From December 1941, the death rate dropped slowly to between 8 and 9 percent for the month of March 1942; this decrease was due to the fact that by the end of October 1941, the German leaders had realised that they needed the Soviet prisoners as workers in the German war industry. The measures taken - slightly raised rations, slightly improved housing - were, however, still far from sufficient to force the mortality rates down to a level comparable to that of the other prisoners of war in German custody. The rate was reduced in the summer of 1942, but in late 1943 it started climbing again, and in 1944 there were again camps with dozens, if not hundreds of deaths every week.
    There are four main reasons for the death of so many prisoners. The most obvious is hunger. The others are lack of shelter, the methods used in transport, and the general treatment meted out to the prisoners. Supplying provisions for the vast numbers of Soviet prisoners certainly posed immense problems for the German Army, but that was not the true cause of starvation.
    Obtaining foodstuffs from the East was one of the principal objectives of the German Reich in the war against Soviet Russia. The breakdown of Germany in 1918 had been a traumatic experience for the German leaders, and it was still remembered by Hitler and his generals. The merciless exploitation of food resources in the East was designed to make it possible for the German people to enjoy food consumption as in peacetime and, thus, to stabilise wartime morale.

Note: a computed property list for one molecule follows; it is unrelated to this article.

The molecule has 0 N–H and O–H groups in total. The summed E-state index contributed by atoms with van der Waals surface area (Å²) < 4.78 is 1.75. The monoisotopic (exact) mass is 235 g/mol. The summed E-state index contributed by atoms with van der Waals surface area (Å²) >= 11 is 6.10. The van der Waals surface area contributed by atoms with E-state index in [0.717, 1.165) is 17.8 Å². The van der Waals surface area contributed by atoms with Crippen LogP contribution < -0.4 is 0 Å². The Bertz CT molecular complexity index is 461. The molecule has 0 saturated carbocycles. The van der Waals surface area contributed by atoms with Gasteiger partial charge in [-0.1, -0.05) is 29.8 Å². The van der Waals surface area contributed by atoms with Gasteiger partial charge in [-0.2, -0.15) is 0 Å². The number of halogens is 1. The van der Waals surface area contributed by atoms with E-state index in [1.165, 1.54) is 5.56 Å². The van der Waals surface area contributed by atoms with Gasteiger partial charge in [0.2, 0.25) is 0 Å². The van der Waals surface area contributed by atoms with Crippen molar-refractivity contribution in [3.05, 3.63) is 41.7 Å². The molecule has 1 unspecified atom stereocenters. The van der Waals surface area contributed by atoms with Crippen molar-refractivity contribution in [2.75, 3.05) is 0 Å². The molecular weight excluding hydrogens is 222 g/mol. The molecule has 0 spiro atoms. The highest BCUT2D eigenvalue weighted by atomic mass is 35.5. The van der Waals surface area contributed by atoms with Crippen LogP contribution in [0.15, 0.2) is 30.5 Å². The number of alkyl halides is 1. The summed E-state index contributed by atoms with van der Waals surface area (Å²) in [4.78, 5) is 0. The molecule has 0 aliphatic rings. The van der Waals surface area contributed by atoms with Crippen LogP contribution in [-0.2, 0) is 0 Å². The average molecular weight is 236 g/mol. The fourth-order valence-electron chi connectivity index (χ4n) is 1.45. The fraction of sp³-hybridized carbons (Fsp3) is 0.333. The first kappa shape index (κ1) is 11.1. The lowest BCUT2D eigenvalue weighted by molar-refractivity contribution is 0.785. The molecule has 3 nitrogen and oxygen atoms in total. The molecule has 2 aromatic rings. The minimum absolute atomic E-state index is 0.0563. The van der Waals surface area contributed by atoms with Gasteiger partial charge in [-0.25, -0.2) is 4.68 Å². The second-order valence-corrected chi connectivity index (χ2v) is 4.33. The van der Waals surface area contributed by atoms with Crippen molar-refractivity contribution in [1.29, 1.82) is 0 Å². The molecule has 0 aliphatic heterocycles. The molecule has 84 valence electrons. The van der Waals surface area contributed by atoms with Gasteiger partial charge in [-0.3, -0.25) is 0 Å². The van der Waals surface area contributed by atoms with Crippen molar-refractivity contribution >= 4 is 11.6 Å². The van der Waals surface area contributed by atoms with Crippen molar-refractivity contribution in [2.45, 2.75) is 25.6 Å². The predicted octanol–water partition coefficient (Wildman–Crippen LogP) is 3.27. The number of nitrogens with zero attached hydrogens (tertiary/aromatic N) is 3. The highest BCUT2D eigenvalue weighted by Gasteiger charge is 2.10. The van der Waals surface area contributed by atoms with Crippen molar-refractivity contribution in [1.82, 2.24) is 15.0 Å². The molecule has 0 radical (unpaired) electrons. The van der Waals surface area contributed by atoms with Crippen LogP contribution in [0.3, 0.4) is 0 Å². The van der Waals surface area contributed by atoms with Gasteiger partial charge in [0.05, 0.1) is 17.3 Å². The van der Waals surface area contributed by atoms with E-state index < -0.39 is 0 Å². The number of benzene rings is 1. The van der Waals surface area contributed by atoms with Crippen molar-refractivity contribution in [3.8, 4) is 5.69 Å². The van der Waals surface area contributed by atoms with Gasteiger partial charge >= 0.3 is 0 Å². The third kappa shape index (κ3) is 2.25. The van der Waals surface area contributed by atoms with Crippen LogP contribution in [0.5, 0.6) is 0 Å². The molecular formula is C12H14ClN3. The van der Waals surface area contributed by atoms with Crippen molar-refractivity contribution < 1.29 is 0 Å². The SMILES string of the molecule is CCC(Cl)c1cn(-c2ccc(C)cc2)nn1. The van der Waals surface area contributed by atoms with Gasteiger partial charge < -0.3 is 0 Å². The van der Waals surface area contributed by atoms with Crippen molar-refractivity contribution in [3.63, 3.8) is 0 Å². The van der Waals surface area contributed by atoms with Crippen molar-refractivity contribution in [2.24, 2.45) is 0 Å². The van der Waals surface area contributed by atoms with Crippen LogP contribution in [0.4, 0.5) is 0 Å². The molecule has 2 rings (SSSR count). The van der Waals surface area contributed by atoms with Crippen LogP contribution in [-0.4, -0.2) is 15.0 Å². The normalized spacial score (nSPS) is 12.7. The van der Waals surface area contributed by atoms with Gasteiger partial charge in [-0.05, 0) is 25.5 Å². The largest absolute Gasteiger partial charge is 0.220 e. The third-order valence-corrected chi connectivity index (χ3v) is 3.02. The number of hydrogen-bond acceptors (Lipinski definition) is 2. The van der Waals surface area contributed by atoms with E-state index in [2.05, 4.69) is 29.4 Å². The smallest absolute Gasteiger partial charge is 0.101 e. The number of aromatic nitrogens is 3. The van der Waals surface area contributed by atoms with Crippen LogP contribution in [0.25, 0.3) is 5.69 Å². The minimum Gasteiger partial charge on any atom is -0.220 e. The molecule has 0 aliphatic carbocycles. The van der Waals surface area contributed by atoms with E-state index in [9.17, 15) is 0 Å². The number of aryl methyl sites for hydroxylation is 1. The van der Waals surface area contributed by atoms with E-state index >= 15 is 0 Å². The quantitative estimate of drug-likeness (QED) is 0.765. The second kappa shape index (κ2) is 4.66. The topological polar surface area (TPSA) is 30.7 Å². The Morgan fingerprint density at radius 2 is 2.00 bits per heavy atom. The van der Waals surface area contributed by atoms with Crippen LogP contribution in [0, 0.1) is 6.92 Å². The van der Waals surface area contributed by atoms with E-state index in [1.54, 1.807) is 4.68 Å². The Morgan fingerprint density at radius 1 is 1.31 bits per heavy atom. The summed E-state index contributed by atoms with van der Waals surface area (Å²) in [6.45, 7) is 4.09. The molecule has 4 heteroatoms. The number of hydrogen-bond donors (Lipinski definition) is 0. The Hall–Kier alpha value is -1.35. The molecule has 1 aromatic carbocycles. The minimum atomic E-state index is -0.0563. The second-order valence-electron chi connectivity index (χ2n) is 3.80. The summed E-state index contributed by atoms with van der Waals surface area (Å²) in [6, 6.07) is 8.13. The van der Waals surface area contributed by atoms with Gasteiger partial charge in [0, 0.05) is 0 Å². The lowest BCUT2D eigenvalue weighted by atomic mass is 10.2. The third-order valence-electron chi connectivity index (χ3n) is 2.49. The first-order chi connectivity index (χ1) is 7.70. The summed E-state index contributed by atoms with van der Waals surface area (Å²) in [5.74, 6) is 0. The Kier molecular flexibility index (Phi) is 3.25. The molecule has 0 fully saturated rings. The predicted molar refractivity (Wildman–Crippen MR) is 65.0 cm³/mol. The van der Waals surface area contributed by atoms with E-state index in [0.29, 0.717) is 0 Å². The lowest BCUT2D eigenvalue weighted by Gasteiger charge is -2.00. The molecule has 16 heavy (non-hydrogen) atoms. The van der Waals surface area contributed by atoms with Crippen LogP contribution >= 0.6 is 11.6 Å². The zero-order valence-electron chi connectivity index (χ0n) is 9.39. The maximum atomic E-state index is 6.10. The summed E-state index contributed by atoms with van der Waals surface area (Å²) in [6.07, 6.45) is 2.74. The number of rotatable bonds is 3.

The bureaucrats involved in planning this exploitation were perfectly aware of the fact that this implied “without doubt the starvation of umpteen million people.” From the very beginning, the rations handed out to the Soviet prisoners of war were far below the minimum required for subsistence. For example, the prisoners who during the summer of 1941 were marched through the rear area of the army group centre in White Russia received daily rations of “one ounce of millet and three ounces of bread, no meat”; or “three ounces of millet, no bread.” These rations supplied less than a quarter of what an average man needs for survival.
    The consequences soon became evident. In August reports reached the Wehrmacht High Command that often only 20 percent of a transport of prisoners arrived at its destination. In that month the Wehrmacht High Command decreed fixed rations for all Soviet prisoners: those who worked were to receive an equivalent of 2,100 calories a day, which fell below the minimum required for existence, but the records indicate that usually the prisoners received much less.